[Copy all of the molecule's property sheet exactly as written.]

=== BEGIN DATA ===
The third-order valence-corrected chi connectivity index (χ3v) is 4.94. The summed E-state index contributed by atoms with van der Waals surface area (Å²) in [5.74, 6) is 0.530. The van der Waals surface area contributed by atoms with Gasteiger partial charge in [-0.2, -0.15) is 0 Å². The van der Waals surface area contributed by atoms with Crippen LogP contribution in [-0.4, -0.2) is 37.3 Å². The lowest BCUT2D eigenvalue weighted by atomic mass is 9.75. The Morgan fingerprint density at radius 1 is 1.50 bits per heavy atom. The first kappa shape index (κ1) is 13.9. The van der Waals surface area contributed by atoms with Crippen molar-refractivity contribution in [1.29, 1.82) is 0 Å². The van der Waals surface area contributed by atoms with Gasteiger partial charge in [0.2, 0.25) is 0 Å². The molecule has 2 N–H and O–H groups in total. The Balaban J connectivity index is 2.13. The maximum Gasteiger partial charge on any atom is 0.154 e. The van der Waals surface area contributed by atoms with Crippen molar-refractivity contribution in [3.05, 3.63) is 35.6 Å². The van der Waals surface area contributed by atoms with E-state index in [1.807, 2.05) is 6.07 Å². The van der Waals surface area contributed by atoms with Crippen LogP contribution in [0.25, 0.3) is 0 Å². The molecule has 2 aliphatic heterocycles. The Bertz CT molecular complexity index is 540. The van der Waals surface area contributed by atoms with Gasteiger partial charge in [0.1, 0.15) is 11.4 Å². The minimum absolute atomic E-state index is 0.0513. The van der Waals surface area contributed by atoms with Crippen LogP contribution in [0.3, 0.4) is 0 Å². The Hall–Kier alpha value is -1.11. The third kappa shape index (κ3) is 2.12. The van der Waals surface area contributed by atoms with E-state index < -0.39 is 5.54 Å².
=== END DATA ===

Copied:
The third-order valence-corrected chi connectivity index (χ3v) is 4.94. The summed E-state index contributed by atoms with van der Waals surface area (Å²) in [5.74, 6) is 0.530. The van der Waals surface area contributed by atoms with Gasteiger partial charge in [-0.2, -0.15) is 0 Å². The van der Waals surface area contributed by atoms with Crippen LogP contribution in [-0.4, -0.2) is 37.3 Å². The lowest BCUT2D eigenvalue weighted by atomic mass is 9.75. The Morgan fingerprint density at radius 1 is 1.50 bits per heavy atom. The first kappa shape index (κ1) is 13.9. The van der Waals surface area contributed by atoms with Crippen molar-refractivity contribution in [1.29, 1.82) is 0 Å². The van der Waals surface area contributed by atoms with Gasteiger partial charge in [0.2, 0.25) is 0 Å². The molecule has 2 N–H and O–H groups in total. The Balaban J connectivity index is 2.13. The maximum Gasteiger partial charge on any atom is 0.154 e. The van der Waals surface area contributed by atoms with Crippen molar-refractivity contribution in [3.05, 3.63) is 35.6 Å². The van der Waals surface area contributed by atoms with E-state index in [1.807, 2.05) is 6.07 Å². The van der Waals surface area contributed by atoms with Crippen LogP contribution in [0.25, 0.3) is 0 Å². The molecule has 2 aliphatic heterocycles. The Bertz CT molecular complexity index is 540. The van der Waals surface area contributed by atoms with Gasteiger partial charge in [0.1, 0.15) is 11.4 Å². The minimum absolute atomic E-state index is 0.0513. The van der Waals surface area contributed by atoms with Crippen LogP contribution in [0.3, 0.4) is 0 Å². The Hall–Kier alpha value is -1.11. The third kappa shape index (κ3) is 2.12. The van der Waals surface area contributed by atoms with E-state index < -0.39 is 5.54 Å².